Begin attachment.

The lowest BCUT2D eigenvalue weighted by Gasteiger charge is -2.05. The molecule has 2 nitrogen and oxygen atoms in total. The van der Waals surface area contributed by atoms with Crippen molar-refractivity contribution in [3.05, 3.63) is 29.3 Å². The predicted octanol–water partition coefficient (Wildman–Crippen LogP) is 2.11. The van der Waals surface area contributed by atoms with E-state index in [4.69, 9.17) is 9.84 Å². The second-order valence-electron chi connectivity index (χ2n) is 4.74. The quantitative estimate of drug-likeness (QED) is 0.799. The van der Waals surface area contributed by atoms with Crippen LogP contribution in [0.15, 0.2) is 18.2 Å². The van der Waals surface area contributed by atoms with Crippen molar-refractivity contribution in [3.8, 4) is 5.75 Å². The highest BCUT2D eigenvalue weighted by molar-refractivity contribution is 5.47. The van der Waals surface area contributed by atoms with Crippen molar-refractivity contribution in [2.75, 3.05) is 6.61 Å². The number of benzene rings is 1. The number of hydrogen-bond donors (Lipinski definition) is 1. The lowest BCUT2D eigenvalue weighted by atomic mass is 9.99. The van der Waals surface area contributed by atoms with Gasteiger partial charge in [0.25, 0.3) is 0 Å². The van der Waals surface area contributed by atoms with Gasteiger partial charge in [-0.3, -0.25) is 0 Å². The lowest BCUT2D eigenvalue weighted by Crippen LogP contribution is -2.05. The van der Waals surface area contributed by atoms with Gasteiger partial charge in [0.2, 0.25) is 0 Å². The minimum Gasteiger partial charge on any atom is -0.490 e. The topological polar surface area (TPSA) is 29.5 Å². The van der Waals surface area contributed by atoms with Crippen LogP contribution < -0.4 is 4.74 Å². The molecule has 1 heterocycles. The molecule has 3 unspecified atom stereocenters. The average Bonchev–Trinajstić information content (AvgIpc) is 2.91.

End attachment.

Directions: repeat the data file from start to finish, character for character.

The lowest BCUT2D eigenvalue weighted by Gasteiger charge is -2.05. The molecule has 2 nitrogen and oxygen atoms in total. The van der Waals surface area contributed by atoms with Crippen molar-refractivity contribution in [3.05, 3.63) is 29.3 Å². The predicted octanol–water partition coefficient (Wildman–Crippen LogP) is 2.11. The van der Waals surface area contributed by atoms with E-state index in [4.69, 9.17) is 9.84 Å². The second-order valence-electron chi connectivity index (χ2n) is 4.74. The quantitative estimate of drug-likeness (QED) is 0.799. The van der Waals surface area contributed by atoms with Crippen LogP contribution in [0.15, 0.2) is 18.2 Å². The van der Waals surface area contributed by atoms with Crippen molar-refractivity contribution in [3.8, 4) is 5.75 Å². The highest BCUT2D eigenvalue weighted by molar-refractivity contribution is 5.47. The van der Waals surface area contributed by atoms with Crippen molar-refractivity contribution in [2.75, 3.05) is 6.61 Å². The number of benzene rings is 1. The number of hydrogen-bond donors (Lipinski definition) is 1. The lowest BCUT2D eigenvalue weighted by atomic mass is 9.99. The van der Waals surface area contributed by atoms with Gasteiger partial charge in [0.25, 0.3) is 0 Å². The van der Waals surface area contributed by atoms with Gasteiger partial charge in [-0.3, -0.25) is 0 Å². The lowest BCUT2D eigenvalue weighted by Crippen LogP contribution is -2.05. The van der Waals surface area contributed by atoms with Gasteiger partial charge in [0.2, 0.25) is 0 Å². The minimum Gasteiger partial charge on any atom is -0.490 e. The topological polar surface area (TPSA) is 29.5 Å². The van der Waals surface area contributed by atoms with Crippen LogP contribution < -0.4 is 4.74 Å². The molecule has 1 heterocycles. The molecule has 3 unspecified atom stereocenters. The average Bonchev–Trinajstić information content (AvgIpc) is 2.91.